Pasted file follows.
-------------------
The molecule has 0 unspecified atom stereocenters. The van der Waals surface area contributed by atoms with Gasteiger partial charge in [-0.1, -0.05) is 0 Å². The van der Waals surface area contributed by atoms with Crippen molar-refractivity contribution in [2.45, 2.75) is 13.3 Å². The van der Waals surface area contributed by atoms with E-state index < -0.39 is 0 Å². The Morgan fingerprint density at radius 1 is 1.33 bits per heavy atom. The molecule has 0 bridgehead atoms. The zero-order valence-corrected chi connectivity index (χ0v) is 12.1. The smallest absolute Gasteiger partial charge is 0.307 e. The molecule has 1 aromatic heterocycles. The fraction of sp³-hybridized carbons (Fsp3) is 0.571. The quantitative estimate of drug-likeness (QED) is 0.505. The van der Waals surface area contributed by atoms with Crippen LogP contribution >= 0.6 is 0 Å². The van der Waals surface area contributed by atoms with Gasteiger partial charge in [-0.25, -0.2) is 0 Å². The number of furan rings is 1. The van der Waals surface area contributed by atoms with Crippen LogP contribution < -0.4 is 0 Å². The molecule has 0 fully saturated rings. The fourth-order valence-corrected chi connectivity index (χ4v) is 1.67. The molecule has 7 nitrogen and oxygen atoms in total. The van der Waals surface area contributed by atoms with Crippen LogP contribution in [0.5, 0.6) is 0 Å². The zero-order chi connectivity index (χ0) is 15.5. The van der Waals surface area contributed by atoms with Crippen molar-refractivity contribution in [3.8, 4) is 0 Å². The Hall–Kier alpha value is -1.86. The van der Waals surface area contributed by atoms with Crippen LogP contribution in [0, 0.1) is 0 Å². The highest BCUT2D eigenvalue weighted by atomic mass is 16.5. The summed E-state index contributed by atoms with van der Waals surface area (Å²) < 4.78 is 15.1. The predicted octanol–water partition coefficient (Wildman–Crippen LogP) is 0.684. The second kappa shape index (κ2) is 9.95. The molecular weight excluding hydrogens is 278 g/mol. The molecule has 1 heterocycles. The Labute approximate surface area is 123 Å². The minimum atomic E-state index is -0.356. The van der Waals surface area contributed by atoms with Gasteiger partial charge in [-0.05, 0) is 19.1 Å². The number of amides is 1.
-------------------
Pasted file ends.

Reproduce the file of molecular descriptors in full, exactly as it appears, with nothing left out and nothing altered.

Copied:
The molecule has 0 unspecified atom stereocenters. The van der Waals surface area contributed by atoms with Gasteiger partial charge in [-0.1, -0.05) is 0 Å². The van der Waals surface area contributed by atoms with Crippen molar-refractivity contribution in [2.45, 2.75) is 13.3 Å². The van der Waals surface area contributed by atoms with E-state index < -0.39 is 0 Å². The Morgan fingerprint density at radius 1 is 1.33 bits per heavy atom. The molecule has 0 bridgehead atoms. The zero-order valence-corrected chi connectivity index (χ0v) is 12.1. The smallest absolute Gasteiger partial charge is 0.307 e. The molecule has 1 aromatic heterocycles. The fraction of sp³-hybridized carbons (Fsp3) is 0.571. The quantitative estimate of drug-likeness (QED) is 0.505. The van der Waals surface area contributed by atoms with Crippen LogP contribution >= 0.6 is 0 Å². The van der Waals surface area contributed by atoms with Gasteiger partial charge in [-0.25, -0.2) is 0 Å². The number of furan rings is 1. The van der Waals surface area contributed by atoms with Crippen LogP contribution < -0.4 is 0 Å². The molecule has 0 fully saturated rings. The fourth-order valence-corrected chi connectivity index (χ4v) is 1.67. The molecule has 7 nitrogen and oxygen atoms in total. The van der Waals surface area contributed by atoms with Crippen LogP contribution in [0.5, 0.6) is 0 Å². The zero-order chi connectivity index (χ0) is 15.5. The van der Waals surface area contributed by atoms with Crippen molar-refractivity contribution in [3.8, 4) is 0 Å². The Hall–Kier alpha value is -1.86. The van der Waals surface area contributed by atoms with Crippen LogP contribution in [0, 0.1) is 0 Å². The highest BCUT2D eigenvalue weighted by atomic mass is 16.5. The summed E-state index contributed by atoms with van der Waals surface area (Å²) < 4.78 is 15.1. The predicted octanol–water partition coefficient (Wildman–Crippen LogP) is 0.684. The second kappa shape index (κ2) is 9.95. The molecular weight excluding hydrogens is 278 g/mol. The molecule has 1 heterocycles. The Labute approximate surface area is 123 Å². The minimum atomic E-state index is -0.356. The van der Waals surface area contributed by atoms with Gasteiger partial charge in [-0.05, 0) is 19.1 Å². The number of amides is 1.